From June 1, 1955 to July 24, 1956 Anopheles gambiae were collected in villages in Marshall territory, coastal Liberia, using three collecting techniques: hand-catching mosquitoes on human bait in the open, trapping with human bait, and hand-catching mosquitoes found resting in the houses. All three methods yield valid population samples for estimating population size, and for studying both malaria and filariasis infectivity rates, demonstrating that gambiae feeds readily in the open and does not need to enter houses. The gambiae population is greatest during the rainy season from May to October, reaching peaks at the beginning and at the end of the rains, which are also the two periods of highest transmission. The gambiae population thus varies inversely with the temperature, which is lowest during the rains.
The oöcyst, sporozoite and total infection rates were found to yield the same epidemiologic pattern, the last being the most accurate and the easiest to interpret. The relationship between the sporozoite rate and the oöcyst rate can be used to estimate the average age of wild caught mosquitoes when the timing of the developmental cycle of Plasmodium in the mosquito is also known. The average age thus derived for the mosquitoes studied was 27 days. Species identification of oöcysts was possible in a third of the positive midguts; of these falciparum made up 82.4 per cent, and malariae and ovale each 8.8 per cent. Vivax was not found in wild gambiae. The disposition of the oöcysts in the midgut differed from that described in A. atroparvus and A. stephensi; the density was greatest in the middle third (45.5%), somewhat less in the anterior third (36.2%), and least in the posterior third (18.3%).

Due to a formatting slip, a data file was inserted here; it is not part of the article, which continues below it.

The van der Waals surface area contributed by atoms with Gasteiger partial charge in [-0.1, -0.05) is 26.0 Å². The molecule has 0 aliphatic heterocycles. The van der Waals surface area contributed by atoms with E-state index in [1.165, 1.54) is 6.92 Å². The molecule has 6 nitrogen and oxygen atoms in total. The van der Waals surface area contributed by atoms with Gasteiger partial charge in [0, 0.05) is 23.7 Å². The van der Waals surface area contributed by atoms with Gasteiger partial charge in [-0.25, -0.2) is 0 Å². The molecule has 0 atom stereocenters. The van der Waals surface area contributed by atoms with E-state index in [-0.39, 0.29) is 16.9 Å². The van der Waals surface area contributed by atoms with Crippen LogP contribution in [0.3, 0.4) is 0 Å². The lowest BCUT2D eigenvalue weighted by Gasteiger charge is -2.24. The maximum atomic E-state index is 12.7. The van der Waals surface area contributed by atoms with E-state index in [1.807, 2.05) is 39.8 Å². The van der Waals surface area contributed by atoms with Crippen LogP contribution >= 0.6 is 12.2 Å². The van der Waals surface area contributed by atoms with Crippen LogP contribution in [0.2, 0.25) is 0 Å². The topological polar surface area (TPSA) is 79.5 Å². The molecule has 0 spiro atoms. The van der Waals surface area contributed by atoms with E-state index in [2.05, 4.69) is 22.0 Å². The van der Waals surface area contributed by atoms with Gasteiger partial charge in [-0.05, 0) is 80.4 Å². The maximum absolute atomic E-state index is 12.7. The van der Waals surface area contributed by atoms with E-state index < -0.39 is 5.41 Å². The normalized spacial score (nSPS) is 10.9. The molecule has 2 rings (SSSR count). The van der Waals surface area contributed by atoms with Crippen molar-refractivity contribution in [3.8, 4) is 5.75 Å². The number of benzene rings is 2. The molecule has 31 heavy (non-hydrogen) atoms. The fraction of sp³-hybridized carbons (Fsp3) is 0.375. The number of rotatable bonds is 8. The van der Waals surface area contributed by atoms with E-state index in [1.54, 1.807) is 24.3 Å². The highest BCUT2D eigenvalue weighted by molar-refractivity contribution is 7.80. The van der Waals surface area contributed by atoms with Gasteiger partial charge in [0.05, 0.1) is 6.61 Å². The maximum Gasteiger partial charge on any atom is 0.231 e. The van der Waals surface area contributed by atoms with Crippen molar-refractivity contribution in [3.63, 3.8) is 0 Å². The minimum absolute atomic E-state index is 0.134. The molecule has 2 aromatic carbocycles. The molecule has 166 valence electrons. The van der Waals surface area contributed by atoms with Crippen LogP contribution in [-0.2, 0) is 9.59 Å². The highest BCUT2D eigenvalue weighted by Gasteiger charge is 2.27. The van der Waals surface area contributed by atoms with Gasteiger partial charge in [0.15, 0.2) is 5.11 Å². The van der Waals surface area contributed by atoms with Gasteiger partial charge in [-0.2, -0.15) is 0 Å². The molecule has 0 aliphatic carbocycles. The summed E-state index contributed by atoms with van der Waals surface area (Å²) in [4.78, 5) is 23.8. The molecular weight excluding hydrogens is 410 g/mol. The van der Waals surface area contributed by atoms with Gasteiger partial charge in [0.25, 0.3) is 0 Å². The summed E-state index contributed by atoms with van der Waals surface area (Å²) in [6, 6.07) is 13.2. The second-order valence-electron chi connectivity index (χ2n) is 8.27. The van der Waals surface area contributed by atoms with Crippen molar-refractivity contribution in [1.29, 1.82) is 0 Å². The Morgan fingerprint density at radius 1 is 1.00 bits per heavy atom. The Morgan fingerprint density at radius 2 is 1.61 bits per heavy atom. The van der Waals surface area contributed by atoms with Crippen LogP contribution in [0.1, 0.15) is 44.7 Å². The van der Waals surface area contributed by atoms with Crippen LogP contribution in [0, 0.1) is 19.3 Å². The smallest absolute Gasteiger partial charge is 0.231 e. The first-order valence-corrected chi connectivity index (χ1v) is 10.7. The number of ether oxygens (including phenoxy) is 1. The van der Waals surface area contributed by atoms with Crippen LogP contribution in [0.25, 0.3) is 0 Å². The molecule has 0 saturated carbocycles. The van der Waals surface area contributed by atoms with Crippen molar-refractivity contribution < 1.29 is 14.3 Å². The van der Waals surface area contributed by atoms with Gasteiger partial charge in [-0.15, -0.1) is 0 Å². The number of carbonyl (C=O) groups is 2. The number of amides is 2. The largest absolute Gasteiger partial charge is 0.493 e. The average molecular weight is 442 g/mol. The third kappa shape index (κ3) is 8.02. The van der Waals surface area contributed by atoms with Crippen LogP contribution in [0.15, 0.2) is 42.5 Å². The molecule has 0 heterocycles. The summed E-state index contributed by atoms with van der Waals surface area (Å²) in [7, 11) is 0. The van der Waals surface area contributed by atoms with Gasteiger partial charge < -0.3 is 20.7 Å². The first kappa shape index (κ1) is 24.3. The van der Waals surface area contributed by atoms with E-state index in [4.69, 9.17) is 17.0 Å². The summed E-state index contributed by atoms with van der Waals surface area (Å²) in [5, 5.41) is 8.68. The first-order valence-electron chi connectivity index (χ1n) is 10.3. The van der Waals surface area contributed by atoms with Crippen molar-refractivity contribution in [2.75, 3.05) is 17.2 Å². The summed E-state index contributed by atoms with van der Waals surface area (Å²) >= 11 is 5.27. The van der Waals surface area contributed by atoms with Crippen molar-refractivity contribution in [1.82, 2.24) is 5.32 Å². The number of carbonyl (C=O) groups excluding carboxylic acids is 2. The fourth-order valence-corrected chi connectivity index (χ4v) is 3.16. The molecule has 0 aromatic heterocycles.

The overall rate of infection in A. gambiae with third stage bancroftian filariae (3.6%) was much higher than rates found by previous workers here, but is probably nearer the truth since it is based on many more dissections. Previous reports that A. melas is a more efficient vector of filariae than gambiae were based on small samples and are not convincing. Seasonal variation both in rate and in density of infection was noted, both increasing with the increase in the gambiae population at the beginning of the rainy season, both being lowest during the dry season. Geographically, rates of infection were found to be highest near the tidal rivers. becoming progressively lower inland, away from these rivers, and on higher ground.